By Jonathan Spicer
At King and Bay Streets, spray paint wasn’t the only stain left behind by marching protesters.
Ken Wood, an activist marching near the rear of the demonstration, found himself suddenly cut off from the chanting crowd.
The black line of riot police intercepted him, and grounded him with shields.
Six officers with black helmets; one protester with a black fisherman’s hat.
Police beat the man in the faded green army jacket even after he collapsed on the wet asphalt.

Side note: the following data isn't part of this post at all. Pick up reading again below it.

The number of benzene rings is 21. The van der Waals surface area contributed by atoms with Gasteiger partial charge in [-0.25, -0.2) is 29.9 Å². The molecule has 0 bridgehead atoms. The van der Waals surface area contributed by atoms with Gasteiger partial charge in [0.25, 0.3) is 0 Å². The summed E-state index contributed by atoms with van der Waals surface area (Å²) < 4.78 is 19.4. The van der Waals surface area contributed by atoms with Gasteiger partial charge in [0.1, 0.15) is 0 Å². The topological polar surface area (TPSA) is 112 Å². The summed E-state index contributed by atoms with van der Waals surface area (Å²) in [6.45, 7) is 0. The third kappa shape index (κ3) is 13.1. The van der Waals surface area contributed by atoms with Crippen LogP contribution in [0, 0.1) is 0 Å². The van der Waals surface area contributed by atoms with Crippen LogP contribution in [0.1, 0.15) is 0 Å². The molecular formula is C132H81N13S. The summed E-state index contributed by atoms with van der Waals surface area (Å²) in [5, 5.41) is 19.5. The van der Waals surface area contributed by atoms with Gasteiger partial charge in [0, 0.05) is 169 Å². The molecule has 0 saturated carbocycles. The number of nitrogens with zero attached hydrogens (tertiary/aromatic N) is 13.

Other protesters ran back and tried to burst through the fortress of police around the crumpled man. “Let him go!” they screamed, voices failing. “He needs an ambulance! Turn around and look at him!”
The man lay, unmoving and face down, for five minutes with an officer standing over him. Protesters screamed; photographers took pictures; pedestrians crossed when the light was green.
Eventually, Wood sat up and looked at his blood-soaked hands. Four protesters – two with red-cross arm bands – were finally allowed to help him over to rest against the glass TD Bank building. His balding head was split open and bleeding. His jacket was stained, matching the poppy pinned on his breast.